Onde-Onde (Sweetened Pandan Coconut Balls)
Few Asian desserts bring me home like ‘Onde-Onde’—I call it ‘Own-Day-Own-Day’ (Sweetened Pandan Coconut Balls). The name has Malay origins and has different variations in different parts of Southeast Asia. ‘Ondeh-Ondeh’ is a spelling variation but refers to the same kuih or kueh as known in Singapore. In some ways it comes as no surprise that many claim ‘Kueh Dadar’ is similar to Onde-Onde in taste since they both have a strong pandan taste coupled with the unmistakable yumminess of juicy gula melaka (palm sugar) and grated coconut with every bite. Yet I tend not to fully agree with that observation. True that while the two share similar ingredients (pandan, gula melaka, coconut) yet Onde Onde is so much more exciting. There is nothing quite as gratifying as popping one of these delightful soft green balls and having your eyes pop wide open as you’re greeted by the ‘burst’ of sweet honeyed gula melaka filling your whole mouth. Yum. It’s like the the Pop Rocks surprise. Only that it’s Asian-style, sans the prickly zing of some explosive sweet?
The trickiest bit is the right amount of dough to gula melaka—you’re aiming for just enough to seal the ball without tasting far too much thick dough and thin enough without having the gula melaka ooze out before it reaches your mouth! When I first tried making this it took me so many frustrating attempts and many ‘wasted’ balls of onde onde stained with brown spots that were far too ugly to be served and far too ‘leaky’ to be tasty.
On watching a travel documentary featuring ‘Nyonya kueh’, I discovered the fool-proof secret is to roll the gula melaka into pea-sized marbles before inserting them into the dough! That was my Aha! moment, as with my secret of discovering that plunging the cooked balls into icy water to cool off just before the coconut coating stage, gave a super result.
I’ve included a pretty good recipe here, and be forewarned: once you start popping, you can’t stop! Enjoy, and if you have kids like I do, rope them in for some extra kitchen labour. They’ll have a ball, literally. To them, it’s edible and sweet green play dough.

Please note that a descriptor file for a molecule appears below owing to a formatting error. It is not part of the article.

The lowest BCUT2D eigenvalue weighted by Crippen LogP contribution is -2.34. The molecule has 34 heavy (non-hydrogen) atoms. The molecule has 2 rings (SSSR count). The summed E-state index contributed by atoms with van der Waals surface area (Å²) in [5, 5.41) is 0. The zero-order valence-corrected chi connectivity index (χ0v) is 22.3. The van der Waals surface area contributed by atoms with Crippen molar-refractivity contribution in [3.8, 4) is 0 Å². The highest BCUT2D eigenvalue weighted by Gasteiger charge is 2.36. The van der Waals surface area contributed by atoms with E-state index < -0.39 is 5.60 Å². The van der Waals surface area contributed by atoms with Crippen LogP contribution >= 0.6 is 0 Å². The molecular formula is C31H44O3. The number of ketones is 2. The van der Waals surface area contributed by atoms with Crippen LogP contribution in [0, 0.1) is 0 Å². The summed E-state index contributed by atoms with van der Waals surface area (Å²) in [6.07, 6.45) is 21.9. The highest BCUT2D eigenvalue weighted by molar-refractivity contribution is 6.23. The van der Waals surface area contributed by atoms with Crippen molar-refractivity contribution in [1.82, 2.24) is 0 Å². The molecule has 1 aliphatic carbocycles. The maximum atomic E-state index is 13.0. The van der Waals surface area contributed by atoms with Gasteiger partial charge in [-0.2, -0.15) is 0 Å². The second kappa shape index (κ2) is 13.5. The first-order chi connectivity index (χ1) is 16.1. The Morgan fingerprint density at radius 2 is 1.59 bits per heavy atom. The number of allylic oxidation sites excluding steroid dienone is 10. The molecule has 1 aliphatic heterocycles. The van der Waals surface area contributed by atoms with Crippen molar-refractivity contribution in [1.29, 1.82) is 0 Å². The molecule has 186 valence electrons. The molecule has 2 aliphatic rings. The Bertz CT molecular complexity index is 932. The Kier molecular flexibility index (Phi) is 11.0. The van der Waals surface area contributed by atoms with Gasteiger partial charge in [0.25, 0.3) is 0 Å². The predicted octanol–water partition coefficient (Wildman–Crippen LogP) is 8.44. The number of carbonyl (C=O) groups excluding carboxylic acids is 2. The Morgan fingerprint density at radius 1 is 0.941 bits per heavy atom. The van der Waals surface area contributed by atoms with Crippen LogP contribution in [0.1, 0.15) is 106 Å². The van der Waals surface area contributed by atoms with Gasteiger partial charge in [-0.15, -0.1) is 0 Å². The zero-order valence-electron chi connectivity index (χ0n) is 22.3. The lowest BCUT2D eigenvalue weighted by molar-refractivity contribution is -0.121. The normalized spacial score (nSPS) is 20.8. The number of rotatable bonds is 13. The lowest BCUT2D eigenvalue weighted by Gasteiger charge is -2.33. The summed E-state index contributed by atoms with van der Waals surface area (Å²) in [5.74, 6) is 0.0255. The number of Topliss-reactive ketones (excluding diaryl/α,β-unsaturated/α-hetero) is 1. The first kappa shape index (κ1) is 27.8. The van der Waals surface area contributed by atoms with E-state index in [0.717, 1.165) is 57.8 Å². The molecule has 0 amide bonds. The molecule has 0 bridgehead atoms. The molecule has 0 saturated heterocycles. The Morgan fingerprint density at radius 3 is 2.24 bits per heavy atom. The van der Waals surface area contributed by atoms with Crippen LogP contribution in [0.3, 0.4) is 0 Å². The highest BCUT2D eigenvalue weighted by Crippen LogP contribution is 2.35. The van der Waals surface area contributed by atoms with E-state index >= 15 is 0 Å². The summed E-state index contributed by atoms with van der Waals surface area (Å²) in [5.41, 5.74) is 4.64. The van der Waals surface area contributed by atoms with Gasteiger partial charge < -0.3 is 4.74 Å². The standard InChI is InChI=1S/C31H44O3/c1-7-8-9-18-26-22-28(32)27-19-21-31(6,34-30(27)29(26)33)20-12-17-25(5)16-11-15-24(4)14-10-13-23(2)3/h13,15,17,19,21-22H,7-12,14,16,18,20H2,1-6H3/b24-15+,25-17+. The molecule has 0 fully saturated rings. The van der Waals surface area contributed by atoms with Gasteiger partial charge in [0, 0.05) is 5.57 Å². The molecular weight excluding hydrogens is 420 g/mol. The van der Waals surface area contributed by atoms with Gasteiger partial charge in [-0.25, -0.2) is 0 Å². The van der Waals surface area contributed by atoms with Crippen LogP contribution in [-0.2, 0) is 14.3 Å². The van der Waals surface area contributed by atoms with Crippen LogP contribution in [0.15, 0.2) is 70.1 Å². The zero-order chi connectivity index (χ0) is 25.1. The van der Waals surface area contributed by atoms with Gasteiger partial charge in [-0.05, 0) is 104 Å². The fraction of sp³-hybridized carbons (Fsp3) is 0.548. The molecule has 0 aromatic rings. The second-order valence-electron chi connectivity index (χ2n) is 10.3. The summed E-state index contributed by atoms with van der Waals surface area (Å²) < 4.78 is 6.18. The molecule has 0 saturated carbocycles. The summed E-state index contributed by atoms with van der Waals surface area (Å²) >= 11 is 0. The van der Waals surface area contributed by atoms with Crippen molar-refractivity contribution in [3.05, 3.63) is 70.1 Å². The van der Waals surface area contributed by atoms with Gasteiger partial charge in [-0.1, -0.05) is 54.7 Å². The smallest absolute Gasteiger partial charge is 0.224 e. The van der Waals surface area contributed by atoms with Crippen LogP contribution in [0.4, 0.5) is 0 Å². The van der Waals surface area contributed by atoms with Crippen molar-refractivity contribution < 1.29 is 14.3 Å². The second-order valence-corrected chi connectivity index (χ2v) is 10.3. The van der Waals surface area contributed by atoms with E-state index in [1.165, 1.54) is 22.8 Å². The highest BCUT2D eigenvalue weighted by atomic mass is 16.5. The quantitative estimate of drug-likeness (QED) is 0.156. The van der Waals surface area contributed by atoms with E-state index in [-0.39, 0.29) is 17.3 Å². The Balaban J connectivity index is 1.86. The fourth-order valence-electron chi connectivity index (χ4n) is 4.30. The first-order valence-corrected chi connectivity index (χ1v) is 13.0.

Kat’s Onde Onde (makes about 25 balls)
300g Mashed Sweet Potato (skin of 1 large peeled, steamed and mashed up sweet potato)
150g Glutinous Rice Flour + 25g tapioca flour or cassava flour + 2 TB white sugar
100g cold water (for mixing flours and sweet potato to a dough)
¼ tsp salt
2 drops Pandan essence
150 g Gula Melaka (Palm Sugar), finely grated, rolled into mini balls
250 g dessicated coconut, or if you are very blessed—finely grated mature coconut
1 pandan leaf tied into a knot (for steaming)
1 large bowl of icy water (for cooling cooked dough balls)
Steam the desiccated coconut with 1 TB water and the salt with 1 fresh pandan leaf for about 15 minutes.
Skin the sweet potatoes. Steam the sweet potato on medium to high for 30 minutes or until the flesh is mushy. Mash the sweet potato flesh to a pulp.
For the dough, rub-in the mashed sweet potato with the glutinous rice flour, tapioca flour and white sugar until it has a coarse crumb consistency. Add water gradually, starting with about 40-50ml, then about 10ml each time and keep kneading till dough is pliable and no longer feels sticky to the touch. Add the pandan essence for colour and flavouring and mix it through the dough.
Grate gula melaka (palm sugar) into shreds or use a food processor to blitz it and grind it more finely. Using your fingers, roll into mini balls about the size of a tiny grape.
Pour the steamed dessicated coconut onto a wide plate, ready to coat the onde-onde once it has been boiled. Meanwhile, bring a pot of water to the boil, ready for boiling the uncooked dough balls and another bowl of icy water to cool the cooked onde-onde.
Roll out a small piece of dough (about 20g each) into a small ball and flatten it slightly. Insert a pea-sized ball of palm sugar into the middle and roll the dough to form a ball again, taking care to seal it completely.
Lower the balls of onde-onde gently into the pot of boiling water with a slotted spoon. They are done when they float up to the surface of the water. Remove each one carefully to prevent breaking and plunge them into the cold water to cool. Quickly toss each cooled onde-onde into the steamed dessicated coconut, rolling them around the plate till each one is completely covered with the coconut.